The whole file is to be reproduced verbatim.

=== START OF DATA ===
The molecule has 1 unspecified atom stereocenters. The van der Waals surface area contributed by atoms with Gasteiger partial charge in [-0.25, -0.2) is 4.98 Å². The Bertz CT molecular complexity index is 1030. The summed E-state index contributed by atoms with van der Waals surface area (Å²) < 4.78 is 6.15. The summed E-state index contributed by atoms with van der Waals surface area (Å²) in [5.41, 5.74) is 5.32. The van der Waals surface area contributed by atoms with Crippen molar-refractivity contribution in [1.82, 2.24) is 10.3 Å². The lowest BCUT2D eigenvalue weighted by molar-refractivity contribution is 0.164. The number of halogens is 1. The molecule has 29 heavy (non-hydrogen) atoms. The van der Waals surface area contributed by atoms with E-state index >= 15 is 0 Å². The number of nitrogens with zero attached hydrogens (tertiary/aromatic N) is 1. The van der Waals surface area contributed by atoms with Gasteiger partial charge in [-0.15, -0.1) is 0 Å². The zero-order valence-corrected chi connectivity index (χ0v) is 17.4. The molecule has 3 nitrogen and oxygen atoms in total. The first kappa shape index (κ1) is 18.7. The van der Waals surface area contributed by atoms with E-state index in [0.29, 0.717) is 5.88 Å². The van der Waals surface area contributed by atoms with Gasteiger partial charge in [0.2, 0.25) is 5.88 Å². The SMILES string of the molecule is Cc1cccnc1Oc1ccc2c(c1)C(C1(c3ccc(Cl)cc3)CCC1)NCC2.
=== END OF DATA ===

The molecule has 1 unspecified atom stereocenters. The van der Waals surface area contributed by atoms with Gasteiger partial charge in [-0.25, -0.2) is 4.98 Å². The Bertz CT molecular complexity index is 1030. The summed E-state index contributed by atoms with van der Waals surface area (Å²) < 4.78 is 6.15. The summed E-state index contributed by atoms with van der Waals surface area (Å²) in [5.41, 5.74) is 5.32. The van der Waals surface area contributed by atoms with Crippen molar-refractivity contribution in [1.82, 2.24) is 10.3 Å². The lowest BCUT2D eigenvalue weighted by molar-refractivity contribution is 0.164. The number of halogens is 1. The molecule has 29 heavy (non-hydrogen) atoms. The van der Waals surface area contributed by atoms with E-state index >= 15 is 0 Å². The number of nitrogens with zero attached hydrogens (tertiary/aromatic N) is 1. The van der Waals surface area contributed by atoms with Gasteiger partial charge in [-0.15, -0.1) is 0 Å². The zero-order valence-corrected chi connectivity index (χ0v) is 17.4. The molecule has 3 nitrogen and oxygen atoms in total. The first kappa shape index (κ1) is 18.7. The van der Waals surface area contributed by atoms with E-state index in [0.29, 0.717) is 5.88 Å². The van der Waals surface area contributed by atoms with Gasteiger partial charge in [0.2, 0.25) is 5.88 Å². The SMILES string of the molecule is Cc1cccnc1Oc1ccc2c(c1)C(C1(c3ccc(Cl)cc3)CCC1)NCC2.